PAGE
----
Review — SimGAN: Learning from Simulated and Unsupervised Images through Adversarial Training (GAN)

Synthetic Images Become More Realistic

Simulated+Unsupervised (S+U) Learning in SimGAN

this story, Learning from Simulated and Unsupervised Images through Adversarial Training, (SimGAN), by Apple Inc., is reviewed. In this paper:

  • Simulated+Unsupervised (S+U) learning is proposed, where the task is to learn a model to improve the realism of a simulator’s output using unlabeled real data, while preserving the annotation information from the simulator.
  • Synthetic images are used as inputs instead of random vectors.
  • A ‘self-regularization’ term, a local adversarial loss, and update of the discriminator using a history of refined images, are also suggested.

This is a paper in 2017 CVPR with over 1300 citations. (Sik-Ho Tsang @ Medium)


  1. Overview of SimGAN
  2. Adversarial Loss with Self-Regularization
  3. Local Adversarial Loss
  4. Updating Discriminator using a History of Refined Images
  5. Experimental Results

1. Overview of SimGAN

Overview of SimGAN
  • The output of the simulator is refined with a refiner neural network, R, that minimizes the combination of a local adversarial loss and a ‘self-regularization’ term.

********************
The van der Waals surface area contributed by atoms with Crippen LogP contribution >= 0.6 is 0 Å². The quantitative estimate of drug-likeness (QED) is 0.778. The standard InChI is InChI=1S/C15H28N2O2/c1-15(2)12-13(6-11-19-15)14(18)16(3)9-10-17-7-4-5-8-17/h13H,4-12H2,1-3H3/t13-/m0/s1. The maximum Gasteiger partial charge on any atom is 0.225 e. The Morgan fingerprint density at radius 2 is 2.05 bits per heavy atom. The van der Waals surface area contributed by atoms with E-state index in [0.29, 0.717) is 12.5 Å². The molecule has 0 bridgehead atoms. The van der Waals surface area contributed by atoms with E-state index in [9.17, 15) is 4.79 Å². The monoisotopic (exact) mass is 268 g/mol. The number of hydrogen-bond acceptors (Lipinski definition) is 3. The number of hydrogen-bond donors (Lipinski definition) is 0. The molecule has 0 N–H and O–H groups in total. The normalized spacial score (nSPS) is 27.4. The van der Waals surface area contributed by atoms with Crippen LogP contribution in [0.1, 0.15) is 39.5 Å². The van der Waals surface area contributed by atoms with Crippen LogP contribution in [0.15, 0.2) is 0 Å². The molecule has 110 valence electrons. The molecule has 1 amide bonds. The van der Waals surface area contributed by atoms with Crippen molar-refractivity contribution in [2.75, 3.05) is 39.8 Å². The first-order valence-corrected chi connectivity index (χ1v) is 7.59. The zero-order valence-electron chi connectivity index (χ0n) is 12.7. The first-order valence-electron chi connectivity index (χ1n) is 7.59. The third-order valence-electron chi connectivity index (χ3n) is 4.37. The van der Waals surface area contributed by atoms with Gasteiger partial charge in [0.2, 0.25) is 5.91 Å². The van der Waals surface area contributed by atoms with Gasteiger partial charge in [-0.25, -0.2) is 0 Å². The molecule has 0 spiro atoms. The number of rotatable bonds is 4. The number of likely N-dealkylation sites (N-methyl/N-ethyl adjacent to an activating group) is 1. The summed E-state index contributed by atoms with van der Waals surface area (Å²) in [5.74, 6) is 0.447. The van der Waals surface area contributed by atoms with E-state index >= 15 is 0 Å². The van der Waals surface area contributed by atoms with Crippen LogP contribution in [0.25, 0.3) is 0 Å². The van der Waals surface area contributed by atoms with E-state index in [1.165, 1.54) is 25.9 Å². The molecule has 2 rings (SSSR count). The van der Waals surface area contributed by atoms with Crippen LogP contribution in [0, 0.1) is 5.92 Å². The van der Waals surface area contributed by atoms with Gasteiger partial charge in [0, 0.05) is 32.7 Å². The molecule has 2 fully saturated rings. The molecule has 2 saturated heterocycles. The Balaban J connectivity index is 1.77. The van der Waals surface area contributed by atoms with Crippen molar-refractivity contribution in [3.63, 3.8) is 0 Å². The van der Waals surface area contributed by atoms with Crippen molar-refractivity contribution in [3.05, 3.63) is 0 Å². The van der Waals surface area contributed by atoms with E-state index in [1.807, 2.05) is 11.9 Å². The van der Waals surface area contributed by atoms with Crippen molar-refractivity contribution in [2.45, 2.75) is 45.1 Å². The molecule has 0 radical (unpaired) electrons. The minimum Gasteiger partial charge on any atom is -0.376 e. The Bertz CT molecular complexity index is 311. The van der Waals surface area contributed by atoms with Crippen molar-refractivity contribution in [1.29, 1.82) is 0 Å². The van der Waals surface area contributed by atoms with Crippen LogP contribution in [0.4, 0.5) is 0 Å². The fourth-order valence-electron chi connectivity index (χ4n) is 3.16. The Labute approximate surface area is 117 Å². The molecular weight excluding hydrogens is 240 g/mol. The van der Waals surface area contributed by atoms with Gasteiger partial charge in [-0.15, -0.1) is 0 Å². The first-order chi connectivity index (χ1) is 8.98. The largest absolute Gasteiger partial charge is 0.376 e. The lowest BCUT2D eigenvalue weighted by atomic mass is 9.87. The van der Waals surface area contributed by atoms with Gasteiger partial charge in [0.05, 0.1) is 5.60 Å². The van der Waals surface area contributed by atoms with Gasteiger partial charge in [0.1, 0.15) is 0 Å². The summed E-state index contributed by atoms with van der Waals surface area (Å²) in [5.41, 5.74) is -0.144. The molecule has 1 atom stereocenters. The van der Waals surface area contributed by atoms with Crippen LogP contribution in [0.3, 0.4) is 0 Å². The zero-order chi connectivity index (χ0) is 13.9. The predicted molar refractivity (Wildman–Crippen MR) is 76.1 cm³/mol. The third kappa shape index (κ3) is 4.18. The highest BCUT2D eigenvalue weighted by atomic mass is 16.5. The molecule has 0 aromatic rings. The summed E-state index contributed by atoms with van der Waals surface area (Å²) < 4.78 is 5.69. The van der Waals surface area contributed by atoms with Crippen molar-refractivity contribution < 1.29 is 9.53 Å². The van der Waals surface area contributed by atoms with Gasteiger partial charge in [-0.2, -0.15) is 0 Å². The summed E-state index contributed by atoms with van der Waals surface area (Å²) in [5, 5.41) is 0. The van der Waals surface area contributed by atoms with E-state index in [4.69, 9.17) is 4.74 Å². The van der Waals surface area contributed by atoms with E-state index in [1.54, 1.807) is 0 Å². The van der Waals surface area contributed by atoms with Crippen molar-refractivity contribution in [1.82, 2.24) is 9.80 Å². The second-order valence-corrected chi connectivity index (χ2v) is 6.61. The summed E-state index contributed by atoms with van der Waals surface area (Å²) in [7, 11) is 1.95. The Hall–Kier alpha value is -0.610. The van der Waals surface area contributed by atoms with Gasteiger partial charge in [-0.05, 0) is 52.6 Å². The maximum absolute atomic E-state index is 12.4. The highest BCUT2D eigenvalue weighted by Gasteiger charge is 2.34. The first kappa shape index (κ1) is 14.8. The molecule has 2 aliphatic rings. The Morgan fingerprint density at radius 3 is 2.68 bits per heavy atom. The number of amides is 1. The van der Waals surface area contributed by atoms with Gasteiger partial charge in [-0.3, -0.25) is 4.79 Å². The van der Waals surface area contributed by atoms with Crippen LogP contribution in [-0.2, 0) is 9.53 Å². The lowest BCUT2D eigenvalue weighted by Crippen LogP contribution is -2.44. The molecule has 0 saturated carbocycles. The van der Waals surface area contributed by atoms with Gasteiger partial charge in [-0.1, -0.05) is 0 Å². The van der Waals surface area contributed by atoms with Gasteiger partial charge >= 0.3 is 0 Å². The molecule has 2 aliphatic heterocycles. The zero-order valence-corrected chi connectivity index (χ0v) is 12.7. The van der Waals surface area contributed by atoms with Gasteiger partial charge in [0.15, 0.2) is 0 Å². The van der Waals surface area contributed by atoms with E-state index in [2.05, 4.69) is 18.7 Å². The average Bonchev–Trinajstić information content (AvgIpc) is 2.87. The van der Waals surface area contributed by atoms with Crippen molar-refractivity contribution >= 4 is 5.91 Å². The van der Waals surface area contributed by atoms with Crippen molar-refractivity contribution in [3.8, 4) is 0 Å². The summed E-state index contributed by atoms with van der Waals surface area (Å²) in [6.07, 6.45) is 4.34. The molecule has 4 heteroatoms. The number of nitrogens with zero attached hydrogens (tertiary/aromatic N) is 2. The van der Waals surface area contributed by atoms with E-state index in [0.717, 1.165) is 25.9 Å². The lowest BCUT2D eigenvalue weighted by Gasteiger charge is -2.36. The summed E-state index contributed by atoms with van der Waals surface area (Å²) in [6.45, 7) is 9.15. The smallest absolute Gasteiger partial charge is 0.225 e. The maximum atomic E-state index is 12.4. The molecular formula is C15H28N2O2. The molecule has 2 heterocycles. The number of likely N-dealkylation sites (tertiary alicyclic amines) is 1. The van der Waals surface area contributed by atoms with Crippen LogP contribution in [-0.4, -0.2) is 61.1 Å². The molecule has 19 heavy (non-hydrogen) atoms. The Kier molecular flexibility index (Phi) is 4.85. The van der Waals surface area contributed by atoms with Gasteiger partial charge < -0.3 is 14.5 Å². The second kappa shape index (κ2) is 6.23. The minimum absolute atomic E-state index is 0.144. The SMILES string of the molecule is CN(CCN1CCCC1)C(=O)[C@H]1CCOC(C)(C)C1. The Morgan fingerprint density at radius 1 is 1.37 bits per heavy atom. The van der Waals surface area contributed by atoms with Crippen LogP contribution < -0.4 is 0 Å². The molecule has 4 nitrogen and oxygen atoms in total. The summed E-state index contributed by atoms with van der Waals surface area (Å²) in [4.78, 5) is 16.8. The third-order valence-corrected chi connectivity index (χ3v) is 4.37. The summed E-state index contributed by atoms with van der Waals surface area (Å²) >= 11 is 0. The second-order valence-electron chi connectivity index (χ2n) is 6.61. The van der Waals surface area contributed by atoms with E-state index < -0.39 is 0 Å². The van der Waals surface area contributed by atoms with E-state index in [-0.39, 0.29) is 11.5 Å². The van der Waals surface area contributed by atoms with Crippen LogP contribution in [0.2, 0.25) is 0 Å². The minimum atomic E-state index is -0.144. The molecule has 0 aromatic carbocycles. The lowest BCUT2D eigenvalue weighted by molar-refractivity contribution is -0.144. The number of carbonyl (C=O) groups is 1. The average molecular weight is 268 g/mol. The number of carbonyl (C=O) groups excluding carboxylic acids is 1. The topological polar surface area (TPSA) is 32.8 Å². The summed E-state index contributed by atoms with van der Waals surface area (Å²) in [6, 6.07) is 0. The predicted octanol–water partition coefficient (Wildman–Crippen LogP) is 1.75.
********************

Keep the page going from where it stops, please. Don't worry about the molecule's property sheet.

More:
• The adversarial loss ‘fools’ a discriminator network, D, that classifies an image as real or refined.
  • The self-regularization term minimizes the image difference between the synthetic and the refined images.
  • The refiner network and the discriminator network are updated alternately.

Simulated+Unsupervised (S+U) learning, not only adding realism to the synthetic images, but also preserving the annotation.

e.g.: the gaze direction should be preserved after refinement.

2. Adversarial Loss with Self-Regularization

2.1. Discriminator D

  • We got a set of unlabeled real images yiY to learn a refiner (x) that refines a synthetic image x, and ~x is the refined image.
  • The discriminator network, D, is trained to classify the images as real vs refined.
  • Thus, for discriminator, it is the cross-entropy error for a two class classification problem: